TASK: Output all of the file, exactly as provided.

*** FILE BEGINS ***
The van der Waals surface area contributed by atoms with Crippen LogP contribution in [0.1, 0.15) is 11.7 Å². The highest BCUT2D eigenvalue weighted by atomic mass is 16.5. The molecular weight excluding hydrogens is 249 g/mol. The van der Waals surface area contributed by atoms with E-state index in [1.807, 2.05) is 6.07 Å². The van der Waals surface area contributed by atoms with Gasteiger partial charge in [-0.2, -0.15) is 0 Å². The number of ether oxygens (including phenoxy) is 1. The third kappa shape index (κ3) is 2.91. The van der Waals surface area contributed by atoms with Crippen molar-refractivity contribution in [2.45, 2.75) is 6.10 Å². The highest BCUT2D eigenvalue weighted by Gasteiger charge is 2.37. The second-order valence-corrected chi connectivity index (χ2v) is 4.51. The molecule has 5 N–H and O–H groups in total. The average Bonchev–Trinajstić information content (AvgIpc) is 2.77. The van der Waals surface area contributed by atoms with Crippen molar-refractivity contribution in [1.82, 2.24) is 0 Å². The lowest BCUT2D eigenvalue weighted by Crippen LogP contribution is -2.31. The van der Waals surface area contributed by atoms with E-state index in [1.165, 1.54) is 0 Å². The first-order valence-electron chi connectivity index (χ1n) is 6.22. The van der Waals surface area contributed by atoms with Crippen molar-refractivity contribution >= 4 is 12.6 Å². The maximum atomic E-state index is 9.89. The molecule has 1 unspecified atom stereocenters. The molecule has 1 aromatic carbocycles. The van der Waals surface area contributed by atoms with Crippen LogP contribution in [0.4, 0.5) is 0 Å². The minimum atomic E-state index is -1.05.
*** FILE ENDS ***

The van der Waals surface area contributed by atoms with Crippen LogP contribution in [0.1, 0.15) is 11.7 Å². The highest BCUT2D eigenvalue weighted by atomic mass is 16.5. The molecular weight excluding hydrogens is 249 g/mol. The van der Waals surface area contributed by atoms with E-state index in [1.807, 2.05) is 6.07 Å². The van der Waals surface area contributed by atoms with Gasteiger partial charge in [-0.2, -0.15) is 0 Å². The number of ether oxygens (including phenoxy) is 1. The third kappa shape index (κ3) is 2.91. The van der Waals surface area contributed by atoms with Crippen molar-refractivity contribution in [2.45, 2.75) is 6.10 Å². The highest BCUT2D eigenvalue weighted by Gasteiger charge is 2.37. The second-order valence-corrected chi connectivity index (χ2v) is 4.51. The molecule has 5 N–H and O–H groups in total. The average Bonchev–Trinajstić information content (AvgIpc) is 2.77. The van der Waals surface area contributed by atoms with Crippen molar-refractivity contribution in [1.82, 2.24) is 0 Å². The lowest BCUT2D eigenvalue weighted by Crippen LogP contribution is -2.31. The van der Waals surface area contributed by atoms with E-state index in [1.165, 1.54) is 0 Å². The first-order valence-electron chi connectivity index (χ1n) is 6.22. The van der Waals surface area contributed by atoms with Crippen molar-refractivity contribution >= 4 is 12.6 Å². The maximum atomic E-state index is 9.89. The molecule has 1 unspecified atom stereocenters. The molecule has 1 aromatic carbocycles. The van der Waals surface area contributed by atoms with Crippen LogP contribution in [0.4, 0.5) is 0 Å². The minimum atomic E-state index is -1.05.